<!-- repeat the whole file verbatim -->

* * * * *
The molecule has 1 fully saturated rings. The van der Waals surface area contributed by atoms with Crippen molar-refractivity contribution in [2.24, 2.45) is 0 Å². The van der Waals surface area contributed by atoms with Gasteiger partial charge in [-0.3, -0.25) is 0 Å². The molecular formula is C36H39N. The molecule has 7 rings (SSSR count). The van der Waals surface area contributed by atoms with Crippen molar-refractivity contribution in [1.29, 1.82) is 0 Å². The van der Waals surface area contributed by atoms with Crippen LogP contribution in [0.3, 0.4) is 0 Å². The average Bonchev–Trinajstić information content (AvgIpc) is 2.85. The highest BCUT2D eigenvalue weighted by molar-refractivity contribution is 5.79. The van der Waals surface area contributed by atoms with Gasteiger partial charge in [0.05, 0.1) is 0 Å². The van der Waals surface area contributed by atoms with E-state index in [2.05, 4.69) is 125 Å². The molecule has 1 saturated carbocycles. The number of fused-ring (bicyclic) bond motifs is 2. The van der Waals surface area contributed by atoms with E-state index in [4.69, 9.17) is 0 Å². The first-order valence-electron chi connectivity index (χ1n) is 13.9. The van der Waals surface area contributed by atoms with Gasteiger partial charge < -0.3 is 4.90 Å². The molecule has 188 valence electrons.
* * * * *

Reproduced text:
The molecule has 1 fully saturated rings. The van der Waals surface area contributed by atoms with Crippen molar-refractivity contribution in [2.24, 2.45) is 0 Å². The van der Waals surface area contributed by atoms with Gasteiger partial charge in [-0.3, -0.25) is 0 Å². The molecular formula is C36H39N. The molecule has 7 rings (SSSR count). The van der Waals surface area contributed by atoms with Crippen molar-refractivity contribution in [1.29, 1.82) is 0 Å². The van der Waals surface area contributed by atoms with Crippen LogP contribution in [0.3, 0.4) is 0 Å². The average Bonchev–Trinajstić information content (AvgIpc) is 2.85. The highest BCUT2D eigenvalue weighted by molar-refractivity contribution is 5.79. The van der Waals surface area contributed by atoms with Gasteiger partial charge in [0.05, 0.1) is 0 Å². The van der Waals surface area contributed by atoms with E-state index in [2.05, 4.69) is 125 Å². The molecule has 1 saturated carbocycles. The number of fused-ring (bicyclic) bond motifs is 2. The van der Waals surface area contributed by atoms with E-state index in [4.69, 9.17) is 0 Å². The first-order valence-electron chi connectivity index (χ1n) is 13.9. The van der Waals surface area contributed by atoms with Gasteiger partial charge < -0.3 is 4.90 Å². The molecule has 188 valence electrons.